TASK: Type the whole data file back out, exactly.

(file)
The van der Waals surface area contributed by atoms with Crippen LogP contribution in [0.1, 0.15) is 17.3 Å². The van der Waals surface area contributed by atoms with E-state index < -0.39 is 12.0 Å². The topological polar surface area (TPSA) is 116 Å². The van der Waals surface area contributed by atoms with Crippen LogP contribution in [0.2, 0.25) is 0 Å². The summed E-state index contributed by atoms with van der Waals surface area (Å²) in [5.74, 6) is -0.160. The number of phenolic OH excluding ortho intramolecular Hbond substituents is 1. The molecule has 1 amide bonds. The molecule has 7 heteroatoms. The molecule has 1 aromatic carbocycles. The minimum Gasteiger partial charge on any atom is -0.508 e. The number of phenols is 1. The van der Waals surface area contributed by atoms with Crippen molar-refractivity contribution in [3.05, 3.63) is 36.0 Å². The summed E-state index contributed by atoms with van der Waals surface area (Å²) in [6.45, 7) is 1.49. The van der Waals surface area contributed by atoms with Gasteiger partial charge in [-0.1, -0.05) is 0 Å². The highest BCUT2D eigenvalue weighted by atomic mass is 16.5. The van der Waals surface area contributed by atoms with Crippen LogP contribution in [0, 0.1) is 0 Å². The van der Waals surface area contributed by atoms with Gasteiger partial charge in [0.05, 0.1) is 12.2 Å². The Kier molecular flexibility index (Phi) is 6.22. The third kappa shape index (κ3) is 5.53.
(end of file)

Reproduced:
The van der Waals surface area contributed by atoms with Crippen LogP contribution in [0.1, 0.15) is 17.3 Å². The van der Waals surface area contributed by atoms with E-state index < -0.39 is 12.0 Å². The topological polar surface area (TPSA) is 116 Å². The van der Waals surface area contributed by atoms with Crippen LogP contribution in [0.2, 0.25) is 0 Å². The summed E-state index contributed by atoms with van der Waals surface area (Å²) in [5.74, 6) is -0.160. The number of phenolic OH excluding ortho intramolecular Hbond substituents is 1. The molecule has 1 amide bonds. The molecule has 7 heteroatoms. The molecule has 1 aromatic carbocycles. The minimum Gasteiger partial charge on any atom is -0.508 e. The number of phenols is 1. The van der Waals surface area contributed by atoms with Crippen molar-refractivity contribution in [3.05, 3.63) is 36.0 Å². The summed E-state index contributed by atoms with van der Waals surface area (Å²) in [6.45, 7) is 1.49. The van der Waals surface area contributed by atoms with Gasteiger partial charge in [-0.1, -0.05) is 0 Å². The highest BCUT2D eigenvalue weighted by atomic mass is 16.5. The van der Waals surface area contributed by atoms with Crippen LogP contribution in [0, 0.1) is 0 Å². The van der Waals surface area contributed by atoms with Gasteiger partial charge in [0.05, 0.1) is 12.2 Å². The Kier molecular flexibility index (Phi) is 6.22. The third kappa shape index (κ3) is 5.53.